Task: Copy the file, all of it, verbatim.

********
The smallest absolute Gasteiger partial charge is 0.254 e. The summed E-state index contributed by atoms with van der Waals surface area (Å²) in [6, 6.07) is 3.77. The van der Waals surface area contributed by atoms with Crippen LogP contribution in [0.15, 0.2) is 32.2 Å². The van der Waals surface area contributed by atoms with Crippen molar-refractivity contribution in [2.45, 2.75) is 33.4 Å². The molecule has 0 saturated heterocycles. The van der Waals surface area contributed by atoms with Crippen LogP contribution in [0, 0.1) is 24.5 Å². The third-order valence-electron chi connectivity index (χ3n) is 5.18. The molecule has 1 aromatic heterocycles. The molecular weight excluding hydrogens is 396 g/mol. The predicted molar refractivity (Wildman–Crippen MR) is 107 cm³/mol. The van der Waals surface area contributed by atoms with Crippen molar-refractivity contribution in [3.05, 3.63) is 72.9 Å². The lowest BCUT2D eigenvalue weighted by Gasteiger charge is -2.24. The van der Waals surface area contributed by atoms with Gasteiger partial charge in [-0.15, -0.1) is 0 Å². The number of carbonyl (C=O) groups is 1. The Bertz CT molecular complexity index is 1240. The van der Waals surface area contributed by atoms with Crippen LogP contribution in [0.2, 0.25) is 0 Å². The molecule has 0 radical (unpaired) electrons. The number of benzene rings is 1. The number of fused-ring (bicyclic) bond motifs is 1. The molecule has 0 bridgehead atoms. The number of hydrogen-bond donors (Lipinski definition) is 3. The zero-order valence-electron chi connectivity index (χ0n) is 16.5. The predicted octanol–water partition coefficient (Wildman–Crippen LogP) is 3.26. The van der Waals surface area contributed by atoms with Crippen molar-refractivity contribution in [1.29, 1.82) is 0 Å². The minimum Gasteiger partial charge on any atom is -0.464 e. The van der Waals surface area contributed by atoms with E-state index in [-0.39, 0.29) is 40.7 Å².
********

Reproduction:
The smallest absolute Gasteiger partial charge is 0.254 e. The summed E-state index contributed by atoms with van der Waals surface area (Å²) in [6, 6.07) is 3.77. The van der Waals surface area contributed by atoms with Crippen LogP contribution in [0.15, 0.2) is 32.2 Å². The van der Waals surface area contributed by atoms with Crippen molar-refractivity contribution in [2.45, 2.75) is 33.4 Å². The molecule has 0 saturated heterocycles. The van der Waals surface area contributed by atoms with Crippen LogP contribution in [0, 0.1) is 24.5 Å². The third-order valence-electron chi connectivity index (χ3n) is 5.18. The molecule has 1 aromatic heterocycles. The molecular weight excluding hydrogens is 396 g/mol. The predicted molar refractivity (Wildman–Crippen MR) is 107 cm³/mol. The van der Waals surface area contributed by atoms with Crippen molar-refractivity contribution in [3.05, 3.63) is 72.9 Å². The lowest BCUT2D eigenvalue weighted by Gasteiger charge is -2.24. The van der Waals surface area contributed by atoms with Gasteiger partial charge in [-0.15, -0.1) is 0 Å². The number of carbonyl (C=O) groups is 1. The Bertz CT molecular complexity index is 1240. The van der Waals surface area contributed by atoms with Crippen LogP contribution in [0.2, 0.25) is 0 Å². The molecule has 0 radical (unpaired) electrons. The number of benzene rings is 1. The number of fused-ring (bicyclic) bond motifs is 1. The molecule has 0 bridgehead atoms. The number of hydrogen-bond donors (Lipinski definition) is 3. The zero-order valence-electron chi connectivity index (χ0n) is 16.5. The predicted octanol–water partition coefficient (Wildman–Crippen LogP) is 3.26. The van der Waals surface area contributed by atoms with Crippen molar-refractivity contribution in [1.29, 1.82) is 0 Å². The minimum Gasteiger partial charge on any atom is -0.464 e. The van der Waals surface area contributed by atoms with E-state index in [-0.39, 0.29) is 40.7 Å².